Art of Giving

By Apr 01, 2004

The momentum in the 2003 U.S. economy spurred more generous gift-giving in corporate America, as companies pumped up spending to recognize employees for their service (and hold onto them as the job market slowly revived), to reward consumers for their purchases and to thank clients for their business.

The market for employee incentives and consumer premiums increased 3.6% to more than $29 billion, with spending on incentives up about 4% and spending on premiums up roughly 2%, according to PROMO estimates. Separately, spending on promotional products in the business-to-business arena grew about 5% to an estimated $16.9 billion.

The number of companies running length-of-service rewards programs is increasing as smaller companies begin to offer incentives, says Brian Galonek, president of All Star Incentive Marketing, Sturbridge, MA. Companies are expanding top-down recognition programs to incorporate peer-to-peer components, which allow colleagues to recognize one another for exemplary actions or performance. In All Star’s peer-to-peer program, which typically operates in an online environment, each employee has an account through which he or she can award co-workers points, and a second account for receiving points. Employees can then redeem these for TVs, VCRs, mountain bikes and other “toys” popular with adults.

Dittman Incentive Marketing Corp. developed a like-minded peer-to-peer recognition program for a major bank that allowed employees to reward colleagues at one of two levels (gold or silver), depending on the magnitude of the effort, says Jim Dittman, president of the New Brunswick, NJ-based company. The program also allowed supervisors to give on-the-spot rewards, such as a rub-off game card which revealed points that could be redeemed for brand name merchandise or travel, or a large award such as a weekend vacation or flat-screen TV.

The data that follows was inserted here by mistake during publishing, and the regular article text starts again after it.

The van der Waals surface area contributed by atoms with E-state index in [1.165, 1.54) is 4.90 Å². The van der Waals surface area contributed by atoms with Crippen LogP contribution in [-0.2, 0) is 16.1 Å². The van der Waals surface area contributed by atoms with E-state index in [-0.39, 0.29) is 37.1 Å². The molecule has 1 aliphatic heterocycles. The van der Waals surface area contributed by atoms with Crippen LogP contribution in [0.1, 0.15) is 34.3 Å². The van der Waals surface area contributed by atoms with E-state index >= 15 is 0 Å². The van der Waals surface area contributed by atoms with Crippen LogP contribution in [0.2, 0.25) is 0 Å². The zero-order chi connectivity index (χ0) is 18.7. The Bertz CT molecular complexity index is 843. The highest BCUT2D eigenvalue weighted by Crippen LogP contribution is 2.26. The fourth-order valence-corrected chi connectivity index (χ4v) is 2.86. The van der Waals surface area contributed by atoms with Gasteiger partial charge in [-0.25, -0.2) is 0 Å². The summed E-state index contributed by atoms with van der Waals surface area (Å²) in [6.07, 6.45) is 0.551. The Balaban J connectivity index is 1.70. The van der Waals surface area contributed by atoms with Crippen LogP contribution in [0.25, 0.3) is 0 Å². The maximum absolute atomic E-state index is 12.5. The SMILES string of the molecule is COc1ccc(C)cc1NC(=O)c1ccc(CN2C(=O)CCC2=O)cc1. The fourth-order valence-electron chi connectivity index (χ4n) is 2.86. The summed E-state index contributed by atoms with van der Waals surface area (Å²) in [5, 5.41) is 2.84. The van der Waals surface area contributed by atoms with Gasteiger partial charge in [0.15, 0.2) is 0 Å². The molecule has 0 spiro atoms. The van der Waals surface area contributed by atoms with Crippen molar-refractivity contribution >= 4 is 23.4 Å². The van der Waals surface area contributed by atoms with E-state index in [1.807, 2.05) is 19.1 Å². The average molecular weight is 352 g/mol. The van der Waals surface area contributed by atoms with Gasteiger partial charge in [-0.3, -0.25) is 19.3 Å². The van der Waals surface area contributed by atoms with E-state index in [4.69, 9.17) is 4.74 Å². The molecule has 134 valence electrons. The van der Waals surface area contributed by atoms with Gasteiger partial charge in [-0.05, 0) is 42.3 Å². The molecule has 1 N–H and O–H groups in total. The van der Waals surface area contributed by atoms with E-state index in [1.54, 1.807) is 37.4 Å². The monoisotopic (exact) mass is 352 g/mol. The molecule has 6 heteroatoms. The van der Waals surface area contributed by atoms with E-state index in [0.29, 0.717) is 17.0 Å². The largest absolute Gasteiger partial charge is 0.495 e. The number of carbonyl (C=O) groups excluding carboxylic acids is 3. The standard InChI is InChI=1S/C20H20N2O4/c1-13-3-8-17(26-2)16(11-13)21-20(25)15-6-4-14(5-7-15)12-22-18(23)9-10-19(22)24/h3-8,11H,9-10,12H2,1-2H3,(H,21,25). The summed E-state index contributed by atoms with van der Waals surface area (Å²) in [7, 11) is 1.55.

As with every other marketing tactic these days, companies are looking to measure the return on their investment in incentive programs, a trend that will prompt brand executives to “stop looking at incentive programs as an expense and start looking at them as a capital expenditure,” Dittman says.

According to a joint survey conducted by WorldAtWork and the National Association for Employee Recognition, 87% of companies use recognition programs as part of their human resources strategy; four out of ten say they are doing more with recognition than they did a year ago. Of those with such programs, 65% have a written strategy and 97% of those based it on their overall goals as an organization. Eighty percent of companies use these programs to create a positive work environment; 75% use them to motivate high performance; while a relatively low 51% use them to increase retention and decrease turnover. Most of these objectives can be quantifiably tracked, most typically by a corporate personnel department.

Most commonly, incentive-based employee recognition programs reward behavior, such as length of service (87%, according to the WAW study), high performance (85%), outstanding sales (43%), useful employee suggestions (36%), employee of a defined period (29%), safety program adherance (28%) or attendance (20%).